The great auction houses have decided to challenge each other with tiaras, crowns and jewels of noble origin. Sotheby’s in Geneva, on 11 May, will offer a magnificent tiara handed down for generations by the Italian royal family as a highlight of the Magnificent Jewels and Noble Jewels auction. The jewels of the royal houses have a double charm: the one linked to the very nature of the jewels and the historical one, testimony of splendor and power of the past.
The tiara belongs to the House of Savoy, one of the oldest royal families in the world and the one that from 1861 to 1946 was the ruling house of Italy. The jewel is composed of natural pearls and diamonds and, according to Sotheby’s, one of the most important tiaras to have appeared on the market in recent years. The jewel will be offered with an estimate of $ 1-1.5 million. In short, it promises to be an auction steeped in history.
But the dynastic profile is tempered by a surprising (for the auction world) use of technology. To inaugurate the presentation of the tiara on the global market, in fact, Sotheby’s has launched a new Instagram filter, with the aim of making this important historical jewel known to a 21st century audience, more accustomed to shaking images on their smartphones than attending auction sales. The filter can be found on Sotheby’s official Instagram profile (@sothebys) and on the one dedicated to jewels (@SothebysJewels). The filter allows you to virtually try on the tiara and take a picture of yourself while wearing it, against the 3D background of a historic Italian building, the Palazzina di Caccia di Stupinigi in Turin, once among the residences of the House of Savoy.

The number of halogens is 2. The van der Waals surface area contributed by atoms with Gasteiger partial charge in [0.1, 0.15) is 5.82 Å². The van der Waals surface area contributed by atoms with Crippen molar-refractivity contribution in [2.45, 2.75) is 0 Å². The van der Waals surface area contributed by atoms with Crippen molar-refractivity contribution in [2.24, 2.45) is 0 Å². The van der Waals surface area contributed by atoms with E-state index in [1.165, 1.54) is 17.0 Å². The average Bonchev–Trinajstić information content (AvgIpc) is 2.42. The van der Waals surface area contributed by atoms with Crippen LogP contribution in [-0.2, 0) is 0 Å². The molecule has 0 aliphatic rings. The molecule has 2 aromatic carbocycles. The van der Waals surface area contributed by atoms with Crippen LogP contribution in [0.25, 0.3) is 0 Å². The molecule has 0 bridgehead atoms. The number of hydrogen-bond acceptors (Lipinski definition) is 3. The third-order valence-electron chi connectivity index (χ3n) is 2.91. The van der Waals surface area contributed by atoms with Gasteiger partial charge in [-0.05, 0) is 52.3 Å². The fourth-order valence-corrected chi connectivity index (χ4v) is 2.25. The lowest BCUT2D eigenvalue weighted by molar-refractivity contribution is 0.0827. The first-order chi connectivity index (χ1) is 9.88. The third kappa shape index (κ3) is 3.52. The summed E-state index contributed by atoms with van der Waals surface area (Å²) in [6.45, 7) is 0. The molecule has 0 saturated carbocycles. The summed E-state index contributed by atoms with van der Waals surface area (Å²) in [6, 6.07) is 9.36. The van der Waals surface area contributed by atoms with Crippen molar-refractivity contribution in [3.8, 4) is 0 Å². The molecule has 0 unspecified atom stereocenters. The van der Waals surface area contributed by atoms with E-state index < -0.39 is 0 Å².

Tiaras have always been the flagship of great jewelry collections, but in the last decade their popularity has risen to unprecedented levels. These historical pieces are appreciated all over the world, not only for their craftsmanship and the quality of the materials that make them true works of art, but also for their historical and emotional importance: a mix of magnificence and intimacy.
Benoit Repellin, head of the Magnificent Jewels auction at Sotheby’s, Geneva
The history of the tiara is interesting: it dates back to the second half of the nineteenth century and belonged to two royal collections in Europe. It was probably given to Maria Vittoria dal Pozzo as a wedding gift on the occasion of her marriage to Amadeo I of Savoy, Duke of Aosta, then King of Spain (1870-1873) in 1867. The tiara remained in the family for over 150 years and is believed to have been created by Musy Padre e Figli, court jeweler of Turin and one of the oldest goldsmiths in Europe. The jewel is composed of spiral motifs, cushion, circular and single cut diamonds, which frame 11 natural pearls in the shape of a slightly baroque drop. But the jewel was more recently worn as a necklace.